My “to review” pile is growing and my memory of them is fading… hence short—far less analytical—reviews.
1. Mindbridge, Joe Haldeman (1976)
(Josh Kirby’s cover for the 1977 edition)
4.5/5 (Very Good)
Nominated for the 1977 Hugo Award
Joe Haldeman never struck me as an author who experimented with New Wave methods of telling. Mindbridge (1976) shatters my misconception. Imagine the basic plot of his masterpiece The Forever War (1975) combined with a fascinating experimental structure. The latter intrigued me far more than the former.
The Basic Plot: The Levant-Meyer Translation allows humans to instantaneously travel across the galaxy. The Tamer Agency sends its agents to investigate alien worlds. Continue reading
An acquisition post of entirely 80s novels? Joachim Boaz, you must be kidding!
1. SF in translation from Quebec! My edition is banged up so I included an image for the 1st English language edition instead. Rachel S. Cordasco sings the sequel’s praises here.
2. I recently finished Joe Haldeman’s Mindbridge (1976), and, despite its rather canned plot, I adored his “way of telling” (use of memos, citations from invented essays, desk ephemera, etc.) I’ll post a review soon. As a result, I purchased another Haldeman novel missing from my collection–his take on near future SF.
3. I have yet to read any of Joan Slonczewski’s novels. This appears to be her best known one… Her first novel, Still Forms on Foxfield (1980) will also be joining the Joachim Boaz SF Library momentarily.
4. Rhoda Lerman’s SF(ish?) novel seems like a fascinating slipstream experiment in medievalism. I’m not sure what to make of the back cover. As always, I am up for a radical experiment.
Let me know what books/covers intrigue you. Which have you read? Enjoyed? Hated?
1. The Silent City, Élisabeth Vonarburg (1981, trans. by Jane Brierley)
(Ken Campbell’s cover for the 1988 edition) Continue reading
1) Futuristic city? Yes! Is more needed? Okay, okay, I concede, more is needed. I hope Gotschalk’s novel with its fantastic Dean Ellis cover delivers. Among the least known of the Ace Science Fiction Special series…
Check out my older reviews of J. G. Ballard’s “Billennium” (1961), Future City, ed. Roger Elwood (1973), and The World Inside, Robert Silverberg (1971) for more SF on this theme of futuristic cities. If you delve through the archives you’ll find many more examples.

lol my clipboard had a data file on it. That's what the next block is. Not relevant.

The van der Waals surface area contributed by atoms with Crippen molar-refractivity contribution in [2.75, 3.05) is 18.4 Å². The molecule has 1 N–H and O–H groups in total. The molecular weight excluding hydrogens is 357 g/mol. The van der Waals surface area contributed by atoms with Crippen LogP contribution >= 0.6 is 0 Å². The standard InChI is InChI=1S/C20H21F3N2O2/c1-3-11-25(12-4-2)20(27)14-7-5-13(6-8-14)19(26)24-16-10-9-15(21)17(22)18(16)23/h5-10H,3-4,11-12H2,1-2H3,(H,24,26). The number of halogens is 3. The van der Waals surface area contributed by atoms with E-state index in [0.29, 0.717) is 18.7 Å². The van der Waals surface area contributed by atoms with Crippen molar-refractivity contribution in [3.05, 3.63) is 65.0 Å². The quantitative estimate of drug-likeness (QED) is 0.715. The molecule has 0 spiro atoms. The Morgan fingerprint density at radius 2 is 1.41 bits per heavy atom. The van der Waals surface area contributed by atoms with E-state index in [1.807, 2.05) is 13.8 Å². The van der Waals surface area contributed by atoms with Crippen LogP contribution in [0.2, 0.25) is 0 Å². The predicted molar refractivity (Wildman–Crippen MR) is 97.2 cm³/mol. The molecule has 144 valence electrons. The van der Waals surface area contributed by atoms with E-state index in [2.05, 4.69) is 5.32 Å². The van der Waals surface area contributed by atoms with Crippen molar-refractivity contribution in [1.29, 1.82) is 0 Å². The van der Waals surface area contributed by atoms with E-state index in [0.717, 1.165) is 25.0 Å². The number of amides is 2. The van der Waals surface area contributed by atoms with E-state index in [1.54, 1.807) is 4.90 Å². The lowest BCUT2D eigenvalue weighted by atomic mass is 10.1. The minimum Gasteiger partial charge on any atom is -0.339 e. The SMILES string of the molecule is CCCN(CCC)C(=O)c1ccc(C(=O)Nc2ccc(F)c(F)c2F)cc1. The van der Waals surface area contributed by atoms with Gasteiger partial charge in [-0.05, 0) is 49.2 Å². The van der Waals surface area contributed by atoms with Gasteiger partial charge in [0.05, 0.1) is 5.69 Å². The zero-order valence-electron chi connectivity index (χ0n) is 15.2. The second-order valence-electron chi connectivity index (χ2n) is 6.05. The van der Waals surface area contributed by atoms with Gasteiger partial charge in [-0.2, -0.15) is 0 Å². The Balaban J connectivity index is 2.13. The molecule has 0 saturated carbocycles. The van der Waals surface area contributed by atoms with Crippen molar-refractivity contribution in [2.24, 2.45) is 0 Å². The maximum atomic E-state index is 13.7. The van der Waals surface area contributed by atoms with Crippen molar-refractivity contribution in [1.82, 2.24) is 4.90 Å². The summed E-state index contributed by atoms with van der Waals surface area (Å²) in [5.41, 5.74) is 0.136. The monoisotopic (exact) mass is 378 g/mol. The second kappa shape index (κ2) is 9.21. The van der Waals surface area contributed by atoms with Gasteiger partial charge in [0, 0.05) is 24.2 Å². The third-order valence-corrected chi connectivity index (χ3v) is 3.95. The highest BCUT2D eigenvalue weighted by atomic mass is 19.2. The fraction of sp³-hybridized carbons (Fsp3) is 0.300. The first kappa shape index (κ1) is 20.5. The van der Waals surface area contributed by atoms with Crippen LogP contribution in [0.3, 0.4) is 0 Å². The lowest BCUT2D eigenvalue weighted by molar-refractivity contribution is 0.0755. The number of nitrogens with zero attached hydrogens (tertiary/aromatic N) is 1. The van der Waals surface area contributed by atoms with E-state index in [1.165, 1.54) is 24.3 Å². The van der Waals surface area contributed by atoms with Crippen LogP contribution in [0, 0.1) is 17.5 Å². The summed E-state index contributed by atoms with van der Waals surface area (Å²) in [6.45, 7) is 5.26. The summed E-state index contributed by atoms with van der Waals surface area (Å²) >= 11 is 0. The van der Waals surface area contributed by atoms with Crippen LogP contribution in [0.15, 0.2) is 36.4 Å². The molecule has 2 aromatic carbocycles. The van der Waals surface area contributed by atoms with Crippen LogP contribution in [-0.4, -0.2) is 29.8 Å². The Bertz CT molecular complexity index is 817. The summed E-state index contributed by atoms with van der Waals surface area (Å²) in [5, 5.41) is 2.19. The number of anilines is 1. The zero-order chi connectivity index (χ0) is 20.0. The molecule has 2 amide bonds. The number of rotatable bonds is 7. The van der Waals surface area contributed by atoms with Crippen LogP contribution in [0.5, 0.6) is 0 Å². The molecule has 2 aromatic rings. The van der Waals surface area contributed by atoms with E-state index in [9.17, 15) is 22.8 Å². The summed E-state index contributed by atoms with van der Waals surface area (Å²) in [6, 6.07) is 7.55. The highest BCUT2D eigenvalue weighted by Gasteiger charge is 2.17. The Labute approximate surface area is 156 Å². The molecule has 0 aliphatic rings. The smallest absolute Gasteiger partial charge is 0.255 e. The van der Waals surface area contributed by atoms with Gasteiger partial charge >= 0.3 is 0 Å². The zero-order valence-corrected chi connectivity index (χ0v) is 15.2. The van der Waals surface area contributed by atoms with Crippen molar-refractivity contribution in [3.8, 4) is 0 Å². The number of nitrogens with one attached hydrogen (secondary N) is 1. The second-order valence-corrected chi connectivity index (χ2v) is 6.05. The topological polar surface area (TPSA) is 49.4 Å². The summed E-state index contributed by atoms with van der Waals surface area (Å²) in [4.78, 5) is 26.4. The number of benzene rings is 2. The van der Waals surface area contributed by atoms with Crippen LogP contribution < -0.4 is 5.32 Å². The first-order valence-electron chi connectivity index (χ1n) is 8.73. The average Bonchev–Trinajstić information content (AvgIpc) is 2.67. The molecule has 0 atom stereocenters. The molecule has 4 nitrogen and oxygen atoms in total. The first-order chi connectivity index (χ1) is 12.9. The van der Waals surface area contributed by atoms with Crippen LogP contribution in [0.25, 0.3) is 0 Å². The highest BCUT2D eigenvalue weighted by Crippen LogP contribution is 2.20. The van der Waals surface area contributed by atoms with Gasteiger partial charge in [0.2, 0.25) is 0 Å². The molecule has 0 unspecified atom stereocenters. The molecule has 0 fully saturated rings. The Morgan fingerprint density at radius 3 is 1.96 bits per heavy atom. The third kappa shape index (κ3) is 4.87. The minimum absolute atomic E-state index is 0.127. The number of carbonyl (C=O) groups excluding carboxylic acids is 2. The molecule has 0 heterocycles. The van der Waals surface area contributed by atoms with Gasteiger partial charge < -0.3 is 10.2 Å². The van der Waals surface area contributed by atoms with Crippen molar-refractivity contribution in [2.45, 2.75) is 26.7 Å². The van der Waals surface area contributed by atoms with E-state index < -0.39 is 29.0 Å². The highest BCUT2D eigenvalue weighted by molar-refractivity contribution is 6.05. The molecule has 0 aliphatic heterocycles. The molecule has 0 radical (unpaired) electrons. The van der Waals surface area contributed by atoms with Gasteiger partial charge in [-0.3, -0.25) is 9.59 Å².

2) Ballard blurbs Martin Bax’s novel as “…the most exciting, stimulating and brilliantly conceived book I have read since Burroughs’ novels.” Hyperbole aside, the two reviews (here and here) I’ve read of Bax’s sole novel puts this at the top of my “to read” pile.
I have cheated a bit by including the cover for the first New Directions edition rather than the later Picador edition I own due to the cover quality.
3) Three acquisitions posts ago (here) I mentioned that the premise of Marge Piercy’s Dance the Eagle to Sleep (1970) did not inspire me to read it anytime soon. Thankfully I found a copy of what many consider her masterpiece Woman at the Edge of Time (1976) cheap at the local used book store.
4) I am not sure why I picked this collection up—I’ve heard good things about Joe Haldeman’s introduction which draws on his experience in the Vietnam War. As Isaac Asimov, Mack Reynolds, etc are not normally authors who intrigue me, I might do something I rarely do and read and review Effinger’s story only (and maybe Poul Anderson’s as he’s better in short form)…
As always thoughts and comments are welcome.
1. Growing up in Tier 3000, Felix C. Gotschalk (1976)
(Dean Ellis’ gorgeous cover for the 1976 edition) Continue reading
My first in a new series of reviews that aim to bring to your attention short stories that appeared in magazines (I have substantially more due to Chris’ generosity—go visit him at Battered, Tattered, Yellowed & Creased) but where never collected in later English language volumes. I’ve decided to pair a known author (in this case Joe Haldeman) with a lesser known author (in this case A. G. Moran) published in Amazing Science Fiction.
(Mike Hinge’s cover for the March 1973 issue of Amazing Science Fiction, ed. Ted White)
“Two Men and a Rock” by Joe Haldeman (1973) 3/5 (Vaguely Average): Joe Haldeman, of The Forever War (1975) fame, tells a straight-laced Hard SF tale of two “fools who would rather die breathing space then never see the stars” (87). The place in space is a station in an asteroid rich region. Four prospectors, sixteen sappers, seven pilots, and a variety of secretaries live on the station—the job, ride out to an asteroid on a rickety sled, carrying a pile of nukes, without its own Continue reading
Some Chicago finds from Powell Books (Hyde Park)… I own too many SF novels in my to read pile (I have close to 300 waiting to be read so I am going to try to put a stop on rampant — yes, they are cheap — purchases).
Last one of these for a while? Should I take bets?
Some titles definitely not my normal fare — I’ve read Haldeman’s The Forever War (1975), Forever Peace (1999), and Forever Free (1999) but not a single one of his short stories so Infinite Dreams (1978) is a welcome addition to my collection.
Chad Oliver is one of the “second-tier” greats whom I’ve not read…. And Chalker falls in that category as well. Poul Anderson’s The Byworlder (1971) is generally not considered one of his best but it did snag a Nebula award nomination.
1. Infinite Dreams, Joe Haldeman (1978)
(Clyde Caldwell’s cover for the 1979 edition) Continue reading